Band members                             Related acts

  line up 1 (1971-72)

- Mike Rabon -- vocals, guitar

- Doug Rhone -- vocals, guitar

- H.L. Voelker -- vocals


  line up 2 (1973)

- Mike Rabon -- vocals, guitar

- Doug Rhone -- vocals, guitar

- H.L. Voelker -- vocals


  supporting musicians: (1973)

- Dan Baker -- backing vocals

- Robin Hood Brains -- percussion, backing vocals

- Gary Crapster -- drums

- Randy Fouts (RIP) -- keyboards, synthesizers

- Lynn Groom -- mellotron

- Paul Liem -- drums

- Mickey Raphael -- harmonica

- Tom Russell -- backing vocals

- Jerry Scheff -- bass

- David Stanley -- bass

- Ron Tutt -- drums

- Bobby Tuttle - pedal steel guitar

- A.D. Washington -- congas

- Larry White -- electric dobro





The Five Americans (Mike Rabon)

- Mouse and the Trap (Doug Rhone)

- Mike Rabon (solo efforts)





Genre: country-rock

Rating: 3 stars ***

Title:  Lookin' for a Smile

Company: ABC

Catalog: ABCX-778

Country/State: US

Grade (cover/record): VG+/VG+

Comments: --

Available: 1

Catalog ID: --

Price: $20.00


Mike Rabon's work with The Five Americans and his solo catalog are what brought me to Gladstone.  Well, that and the fact I found the album at a yard sale.  Can't say I know a great deal about this short-lived mid-'70s outfit.  Here's what I pieced together.


The group originally featured singer/guitarist Rabin, former Mouse & the Traps singer/guitarist Doug Rhone, and vocalist H.L. Voelker.  By the time the group released their sophomore album, 1973's "Lookin' for a Smile" Rabon was gone, leaving Rhone and Voelker to surround themselves with an extensive collection of sessions players.  Co-produced by Robin Hood Brains and the late Randy Fouts, it's one of those albums that goes by smooth and effortlessly.  Reflecting a mixture of originals (including two tracks by former member Rabon) and outside covers, there wasn't really a bad performance here.  Both Rhone and Voelker had strong voices that were well suited for the mixture of country and rock scattered throughout the ten tracks.  Given the mid-'70s were the zenith for country-rock bands, it shouldn't come as a surprise that you could hear echoes of bands like Firefall, early Eagles, The Flying Burrito Brothers, and Poco across these grooves.  What was missing was anything unique to differentiate them from those competitors.  Material like 'Let Someone's Smile Get Away', 'Texas Sparrow' and the title track got a too close to the country line for my tastes, but that was offset by more rock oriented efforts like Rhone's 'Long Way Home' and Voelker's closer 'Here Comes That Feelin''.   My biggest complaint was the heavy proportion of ballads gave the album a "sounds-the-same" vibe.  Taken individually they were all quite good, but hearing one after another ...  far less impressive.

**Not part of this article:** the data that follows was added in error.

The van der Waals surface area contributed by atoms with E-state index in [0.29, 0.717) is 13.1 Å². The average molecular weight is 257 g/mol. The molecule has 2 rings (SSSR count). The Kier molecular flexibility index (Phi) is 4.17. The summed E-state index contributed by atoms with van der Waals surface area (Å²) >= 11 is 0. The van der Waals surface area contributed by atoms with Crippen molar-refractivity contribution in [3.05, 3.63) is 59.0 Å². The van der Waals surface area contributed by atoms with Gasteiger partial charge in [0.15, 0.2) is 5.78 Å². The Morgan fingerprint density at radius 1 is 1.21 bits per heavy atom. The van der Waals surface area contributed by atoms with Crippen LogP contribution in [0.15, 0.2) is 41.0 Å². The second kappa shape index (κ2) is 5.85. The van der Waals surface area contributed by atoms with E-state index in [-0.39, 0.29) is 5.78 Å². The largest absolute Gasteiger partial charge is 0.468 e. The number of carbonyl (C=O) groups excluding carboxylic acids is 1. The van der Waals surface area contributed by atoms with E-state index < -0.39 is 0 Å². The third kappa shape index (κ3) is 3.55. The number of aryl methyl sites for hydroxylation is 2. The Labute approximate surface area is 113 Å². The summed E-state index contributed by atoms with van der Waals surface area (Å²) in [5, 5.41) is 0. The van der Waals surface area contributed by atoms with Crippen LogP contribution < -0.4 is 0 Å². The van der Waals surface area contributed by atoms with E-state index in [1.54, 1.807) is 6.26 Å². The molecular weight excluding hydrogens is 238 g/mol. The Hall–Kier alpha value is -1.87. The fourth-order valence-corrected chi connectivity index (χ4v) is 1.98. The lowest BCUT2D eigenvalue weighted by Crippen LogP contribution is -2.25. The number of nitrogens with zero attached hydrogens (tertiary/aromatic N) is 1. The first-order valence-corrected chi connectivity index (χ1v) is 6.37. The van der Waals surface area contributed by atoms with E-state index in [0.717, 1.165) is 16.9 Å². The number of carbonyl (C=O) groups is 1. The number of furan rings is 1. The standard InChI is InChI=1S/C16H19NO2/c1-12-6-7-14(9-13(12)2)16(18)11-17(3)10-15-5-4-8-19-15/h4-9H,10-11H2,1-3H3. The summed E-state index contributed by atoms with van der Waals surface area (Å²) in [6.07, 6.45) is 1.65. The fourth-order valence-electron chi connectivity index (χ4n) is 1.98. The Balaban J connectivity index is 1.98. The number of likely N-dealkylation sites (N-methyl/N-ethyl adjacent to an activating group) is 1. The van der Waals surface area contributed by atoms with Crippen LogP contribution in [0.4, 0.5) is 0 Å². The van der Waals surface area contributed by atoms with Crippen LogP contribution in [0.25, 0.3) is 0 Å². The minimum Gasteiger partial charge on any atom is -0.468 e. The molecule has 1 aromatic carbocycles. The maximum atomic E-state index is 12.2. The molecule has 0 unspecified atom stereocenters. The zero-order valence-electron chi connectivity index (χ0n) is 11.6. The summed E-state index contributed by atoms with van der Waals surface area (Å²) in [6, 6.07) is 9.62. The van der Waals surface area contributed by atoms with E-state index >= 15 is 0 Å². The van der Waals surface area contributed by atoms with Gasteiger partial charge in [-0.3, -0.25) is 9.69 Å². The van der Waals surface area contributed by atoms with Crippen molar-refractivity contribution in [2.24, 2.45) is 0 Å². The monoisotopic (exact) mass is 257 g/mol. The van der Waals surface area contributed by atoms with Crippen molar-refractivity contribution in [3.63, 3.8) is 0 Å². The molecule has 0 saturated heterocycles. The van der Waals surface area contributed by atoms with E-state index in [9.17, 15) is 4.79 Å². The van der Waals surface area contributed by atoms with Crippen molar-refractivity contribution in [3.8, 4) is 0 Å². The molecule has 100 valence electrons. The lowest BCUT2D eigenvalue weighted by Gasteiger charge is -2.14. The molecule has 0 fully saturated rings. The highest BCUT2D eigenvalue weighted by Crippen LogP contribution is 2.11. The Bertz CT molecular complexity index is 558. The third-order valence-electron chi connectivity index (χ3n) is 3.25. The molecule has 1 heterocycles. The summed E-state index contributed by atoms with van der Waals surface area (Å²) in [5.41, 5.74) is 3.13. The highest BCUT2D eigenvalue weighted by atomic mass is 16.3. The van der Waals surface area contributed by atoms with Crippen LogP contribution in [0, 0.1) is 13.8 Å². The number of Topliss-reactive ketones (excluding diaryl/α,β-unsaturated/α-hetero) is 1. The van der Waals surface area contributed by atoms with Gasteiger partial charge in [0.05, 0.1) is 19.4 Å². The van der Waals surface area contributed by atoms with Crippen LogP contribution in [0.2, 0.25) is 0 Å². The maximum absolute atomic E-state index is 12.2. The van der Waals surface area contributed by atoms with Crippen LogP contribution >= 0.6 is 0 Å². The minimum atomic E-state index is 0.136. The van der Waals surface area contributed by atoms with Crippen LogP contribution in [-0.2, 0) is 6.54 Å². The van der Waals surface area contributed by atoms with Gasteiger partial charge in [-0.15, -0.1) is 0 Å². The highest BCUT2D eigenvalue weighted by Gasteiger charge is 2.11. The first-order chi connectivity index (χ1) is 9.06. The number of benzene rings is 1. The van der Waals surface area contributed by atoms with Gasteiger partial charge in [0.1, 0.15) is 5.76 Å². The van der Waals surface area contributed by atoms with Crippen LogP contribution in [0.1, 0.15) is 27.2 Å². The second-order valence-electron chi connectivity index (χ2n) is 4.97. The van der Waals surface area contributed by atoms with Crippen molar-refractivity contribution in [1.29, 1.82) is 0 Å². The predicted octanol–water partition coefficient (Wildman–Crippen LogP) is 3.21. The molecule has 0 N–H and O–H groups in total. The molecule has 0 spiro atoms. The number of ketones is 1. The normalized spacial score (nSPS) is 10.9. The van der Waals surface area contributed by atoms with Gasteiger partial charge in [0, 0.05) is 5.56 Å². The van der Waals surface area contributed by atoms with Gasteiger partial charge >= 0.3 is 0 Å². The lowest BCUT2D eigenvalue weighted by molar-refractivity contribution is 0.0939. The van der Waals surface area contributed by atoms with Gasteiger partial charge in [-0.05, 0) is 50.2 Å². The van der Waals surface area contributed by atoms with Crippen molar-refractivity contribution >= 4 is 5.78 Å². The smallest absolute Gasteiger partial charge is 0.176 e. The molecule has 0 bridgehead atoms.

Like the debut, in spite of ABC's marketing campaign which included an appearance on NBC's "The Midnight Special" television series, sales proved scare and the duo subsequently called it quits.


"Lookin' for a Smile" track listing:
(side 1)

1.) Natural Inclination   (W. Settle) - 2:38    rating: *** stars

Kicked along by sweet acoustic guitars and pretty harmony vocals, 'Natural Inclination' was a bouncy, commercial, if slightly anonymous country-rocker. It was the obvious choice for a single, though it failed to chart.  





- 1973's 'Natural Inclination' b/w 'Here Comes That Feeling' (ABC catalog number ABC-11361)






2.) Texas Sparrow   (Mike Rabon) - 3:33   rating: *** stars

'Originally recorded for Rabon's 1971 "Michael Rabon and Choctaw" album, Texas Sparrow' was one of two Rabon compositions.  A pretty country-tinged ballad, the tune was a bit too country for my tastes, though I will admit the harmonies were too-die-for pretty and Bobby Tuttle's pedal steel accompaniment was lovely.

3.) Let Someone's Smile Get Away   (Tom Russell) -  2:56    rating: *** stars

Another pretty pedal steel flavored performance, the ballad 'Let Someone's Smile Get Away' found the duo starting to fall into "sounds similar" territory.  

4.) Long Way Home   (Doug Rhone) -  3:56   rating: **** stars 

One of two Doug Rhone contributions, 'Long Way Home' was country-rock with the emphasis on rock.  Featuring a tasty guitar solo, imagine Poco deciding to rock out, or perhaps The Doobies opting to add a touch of country to their catalog.  Easily one of the album standouts, this is the track I would have tapped as a single. 

5.) Dixie Woman    (E. Reeves - M Settle) - 2:55   rating: *** stars

Joe South and Tony Joe White would have approved of the pastoral 'Dixie Woman.'  Nice country-soul edge to the delivery.


(side 2)
Got To Be You, Got To Be Me    (Tony Hazzard) - 3:54   rating: ** stars

The first minor disappointment, in spited of a sprightly chorus, the ballad 'Got To Be You, Got To Be Me' just never kicked into gear for me.

2.) Songbird    (H. Price - D. Walsh) - 3:03    rating: *** stars

Yet another touchy-feely ballad ...  And like the others it was pretty, professional, and largely forgettable.

3.) Love, Love, Love   (Mike Rabon) -  3:26     rating: *** stars

The second Rabon contribution.  Yes, yet another country-tinged ballad.

4.) Lookin' For A Smile   (Doug Rhone) - 4:20     rating: *** stars

Nothing special, but Rhone's title track offered up a nice balance between good time country and rock influences.  Lots of barrelhouse piano and pedal steel.

5.) Here Comes That Feelin'    (H.L. Voelker) - 3:59   rating: **** stars 

Closing the album with another of the isolated rock-oriented, 'Here Comes That Feelin'' provided another highlight.  Tasty guitar solo and Mickey Raphael turned in some nice harmonica work.